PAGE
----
Due to the upcoming vote on where the new EMA office will be located SwedenBIO asked some of their international industry colleagues to share their personal experiences of what it is like to live and work in Sweden.
On November 20th it is time for the EU ministers to decide and vote where the new EMA headquarters will be located. Due to United Kingdom’s withdrawal from the European Union the Agency will relocate from its present location in London and 19 cities, among them Stockholm/Uppsala, Copenhagen and Helsinki, are hoping to take over.
According to Politico Europe a survey has been made among the 900 employees at EMA, showing that nine out of ten rather quit than move to Warszawa, Bukarest or Sofia. The most popular cities among the employees were Amsterdam, Barcelona and Vienna. There are no details about how they look upon a move to Stockholm, Copenhagen or Helsinki.
As a reaction to this ongoing debate and the media reports, SwedenBIO, a national non-profit association for the life science industry in Sweden, has asked some of their international industry colleagues to share their personal experiences of what it is like to live and work in Sweden. And the results are very positive.
A professional research climate and an entrepreneurial spirit
“Sweden is ready to host the European Medicines Agency (EMA) in Stockholm. Sweden can offer a seamless transition – but what can EMA personnel expect of life in Stockholm?” asked the organization and has now published interviews with key persons within life science and drug development. And they embrace Sweden as a country with a professional research climate and an entrepreneurial spirit. They are also highlight the Swedish society because it provides substantial possibilities to combine a career with having a family.
“These are colleauges that have broad experience and who has lived in many different countries. Being able to recruit international experts is critical in order for our industry to thrive and develop. We wanted to highlight the many advantages Sweden possesses,” says Jonas Ekstrand, CEO SwedenBIO.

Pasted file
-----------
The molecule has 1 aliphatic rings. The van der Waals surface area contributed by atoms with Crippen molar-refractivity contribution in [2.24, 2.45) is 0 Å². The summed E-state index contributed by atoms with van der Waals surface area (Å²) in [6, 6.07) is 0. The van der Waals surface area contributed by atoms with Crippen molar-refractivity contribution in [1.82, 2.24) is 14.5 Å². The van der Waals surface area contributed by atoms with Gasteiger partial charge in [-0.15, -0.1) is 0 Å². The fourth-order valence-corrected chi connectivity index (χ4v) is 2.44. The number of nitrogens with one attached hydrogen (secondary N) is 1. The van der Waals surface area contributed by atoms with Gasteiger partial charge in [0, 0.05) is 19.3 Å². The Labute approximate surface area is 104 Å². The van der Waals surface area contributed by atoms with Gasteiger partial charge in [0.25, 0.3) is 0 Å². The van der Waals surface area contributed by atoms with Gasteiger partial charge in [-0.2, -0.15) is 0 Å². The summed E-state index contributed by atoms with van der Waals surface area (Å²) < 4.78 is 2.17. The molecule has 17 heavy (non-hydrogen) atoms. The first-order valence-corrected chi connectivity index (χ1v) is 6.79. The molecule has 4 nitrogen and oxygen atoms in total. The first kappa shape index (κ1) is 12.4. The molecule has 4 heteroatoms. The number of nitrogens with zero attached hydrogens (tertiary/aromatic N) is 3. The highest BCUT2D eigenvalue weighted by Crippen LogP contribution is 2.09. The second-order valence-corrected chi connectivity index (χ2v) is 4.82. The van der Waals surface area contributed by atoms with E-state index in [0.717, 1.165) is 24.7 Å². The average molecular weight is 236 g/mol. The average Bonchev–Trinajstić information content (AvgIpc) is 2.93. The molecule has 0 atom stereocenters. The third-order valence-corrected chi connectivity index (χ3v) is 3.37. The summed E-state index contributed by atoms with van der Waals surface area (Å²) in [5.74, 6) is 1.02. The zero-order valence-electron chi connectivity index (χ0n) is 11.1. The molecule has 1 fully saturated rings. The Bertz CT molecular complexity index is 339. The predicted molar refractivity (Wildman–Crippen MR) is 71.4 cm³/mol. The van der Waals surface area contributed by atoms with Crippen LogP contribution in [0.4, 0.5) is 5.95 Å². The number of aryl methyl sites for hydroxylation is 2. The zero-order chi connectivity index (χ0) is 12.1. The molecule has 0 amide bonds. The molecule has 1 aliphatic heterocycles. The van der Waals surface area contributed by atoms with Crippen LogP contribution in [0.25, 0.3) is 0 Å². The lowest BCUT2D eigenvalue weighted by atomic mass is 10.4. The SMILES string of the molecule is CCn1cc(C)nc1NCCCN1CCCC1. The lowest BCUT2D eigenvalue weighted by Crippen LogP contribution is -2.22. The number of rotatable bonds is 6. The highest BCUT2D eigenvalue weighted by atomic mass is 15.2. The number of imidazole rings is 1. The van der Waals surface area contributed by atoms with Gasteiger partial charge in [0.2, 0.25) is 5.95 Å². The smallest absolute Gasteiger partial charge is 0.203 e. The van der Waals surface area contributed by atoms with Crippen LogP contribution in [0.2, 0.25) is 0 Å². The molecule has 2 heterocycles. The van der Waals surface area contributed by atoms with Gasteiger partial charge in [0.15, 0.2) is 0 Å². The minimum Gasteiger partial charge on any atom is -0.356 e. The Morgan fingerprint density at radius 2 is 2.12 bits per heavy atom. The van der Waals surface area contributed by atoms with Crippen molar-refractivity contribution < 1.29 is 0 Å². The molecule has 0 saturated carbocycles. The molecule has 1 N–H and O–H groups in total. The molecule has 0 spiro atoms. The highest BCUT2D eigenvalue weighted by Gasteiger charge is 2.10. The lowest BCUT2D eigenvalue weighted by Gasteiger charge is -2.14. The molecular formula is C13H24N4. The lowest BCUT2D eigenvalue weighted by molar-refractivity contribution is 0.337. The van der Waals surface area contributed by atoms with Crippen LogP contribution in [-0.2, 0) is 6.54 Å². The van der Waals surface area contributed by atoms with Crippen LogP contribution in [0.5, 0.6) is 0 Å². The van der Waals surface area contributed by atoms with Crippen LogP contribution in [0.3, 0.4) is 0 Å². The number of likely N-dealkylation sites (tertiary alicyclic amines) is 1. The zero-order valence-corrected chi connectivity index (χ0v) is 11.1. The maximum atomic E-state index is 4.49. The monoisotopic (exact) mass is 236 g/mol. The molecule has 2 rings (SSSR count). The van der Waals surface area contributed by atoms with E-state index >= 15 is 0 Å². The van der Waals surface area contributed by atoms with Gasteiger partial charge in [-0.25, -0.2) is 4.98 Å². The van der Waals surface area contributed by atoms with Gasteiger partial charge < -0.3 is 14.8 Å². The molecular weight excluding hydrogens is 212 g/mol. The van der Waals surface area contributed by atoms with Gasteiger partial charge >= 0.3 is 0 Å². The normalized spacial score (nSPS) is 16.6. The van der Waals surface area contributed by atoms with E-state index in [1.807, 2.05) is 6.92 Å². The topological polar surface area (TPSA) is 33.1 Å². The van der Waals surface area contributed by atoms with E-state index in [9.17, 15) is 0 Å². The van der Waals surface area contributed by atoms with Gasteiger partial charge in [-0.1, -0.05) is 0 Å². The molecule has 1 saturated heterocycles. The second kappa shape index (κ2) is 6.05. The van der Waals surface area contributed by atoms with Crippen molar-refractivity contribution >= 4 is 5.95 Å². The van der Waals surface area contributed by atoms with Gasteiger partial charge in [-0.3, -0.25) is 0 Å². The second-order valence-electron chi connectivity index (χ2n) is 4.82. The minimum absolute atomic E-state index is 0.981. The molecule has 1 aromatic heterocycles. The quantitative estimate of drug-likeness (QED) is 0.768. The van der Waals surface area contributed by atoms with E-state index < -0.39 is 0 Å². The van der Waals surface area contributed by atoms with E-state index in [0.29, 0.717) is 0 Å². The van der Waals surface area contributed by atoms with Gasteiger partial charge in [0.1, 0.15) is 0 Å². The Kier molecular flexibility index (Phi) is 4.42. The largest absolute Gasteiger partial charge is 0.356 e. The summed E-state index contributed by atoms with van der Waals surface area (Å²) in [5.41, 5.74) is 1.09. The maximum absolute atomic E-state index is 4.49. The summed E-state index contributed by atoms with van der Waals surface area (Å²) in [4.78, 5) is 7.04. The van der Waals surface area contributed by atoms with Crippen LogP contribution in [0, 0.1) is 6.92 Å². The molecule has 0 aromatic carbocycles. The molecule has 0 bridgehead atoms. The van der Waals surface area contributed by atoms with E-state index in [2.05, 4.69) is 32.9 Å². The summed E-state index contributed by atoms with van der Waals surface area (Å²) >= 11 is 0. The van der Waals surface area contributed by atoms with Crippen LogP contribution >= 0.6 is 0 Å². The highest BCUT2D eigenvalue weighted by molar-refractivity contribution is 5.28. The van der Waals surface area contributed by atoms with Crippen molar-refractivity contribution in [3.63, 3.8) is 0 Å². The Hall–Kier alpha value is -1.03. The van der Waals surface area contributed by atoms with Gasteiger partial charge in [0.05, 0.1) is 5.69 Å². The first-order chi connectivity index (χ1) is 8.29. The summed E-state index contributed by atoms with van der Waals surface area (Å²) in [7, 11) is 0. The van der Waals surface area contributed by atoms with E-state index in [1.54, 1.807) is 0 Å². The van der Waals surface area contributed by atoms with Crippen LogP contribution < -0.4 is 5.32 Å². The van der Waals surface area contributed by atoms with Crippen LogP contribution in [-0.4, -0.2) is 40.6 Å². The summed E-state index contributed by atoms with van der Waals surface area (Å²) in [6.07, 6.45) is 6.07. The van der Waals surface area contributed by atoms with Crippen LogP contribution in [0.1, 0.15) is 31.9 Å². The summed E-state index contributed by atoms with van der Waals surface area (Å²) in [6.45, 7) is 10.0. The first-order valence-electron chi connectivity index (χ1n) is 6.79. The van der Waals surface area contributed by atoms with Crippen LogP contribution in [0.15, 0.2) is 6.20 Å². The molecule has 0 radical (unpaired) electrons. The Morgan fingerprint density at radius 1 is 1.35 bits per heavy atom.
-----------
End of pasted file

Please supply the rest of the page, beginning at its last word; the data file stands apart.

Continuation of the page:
Ekstrand is also critical about where the discussions are heading. “In the end this is about making sure that patients have access to adequate treatment rather than discussing details about facilities and such things. Sweden has what EMA needs today but also what EMA needs to develop, which is why everybody would benefit from having the agency here.”
The key to worklife balance
Some of the answers highlighted by SwedenBIO are:
”Here I can be the CEO of a company, and still have time for my family”
Christine Lind, CEO Medivir
”Sweden is a non-hierarchical society which emphasises democratic collaboration”
Susanna Francke Rodau, Director Healthcare Development, Roche Diagnostics Scandinavia
”Swedish people have found the key to worklife balance”
Marc Gailhardou, Managing Director of MSD (Merck Sharp and Dohme)
”Sweden and Swedes are very open and welcoming”
Maciej Dragowski, leading the Finance team at Roche Sweden
”Here you can have a healthy lifestyle, which allows you to follow your aspirations”
Persefoni Kritikou, Global Health Economics Manager, Sobi
Read all the interview here: www.swedenbio.se/ema.
Photo of Jonas Ekstrand: Mikael Wallerstedt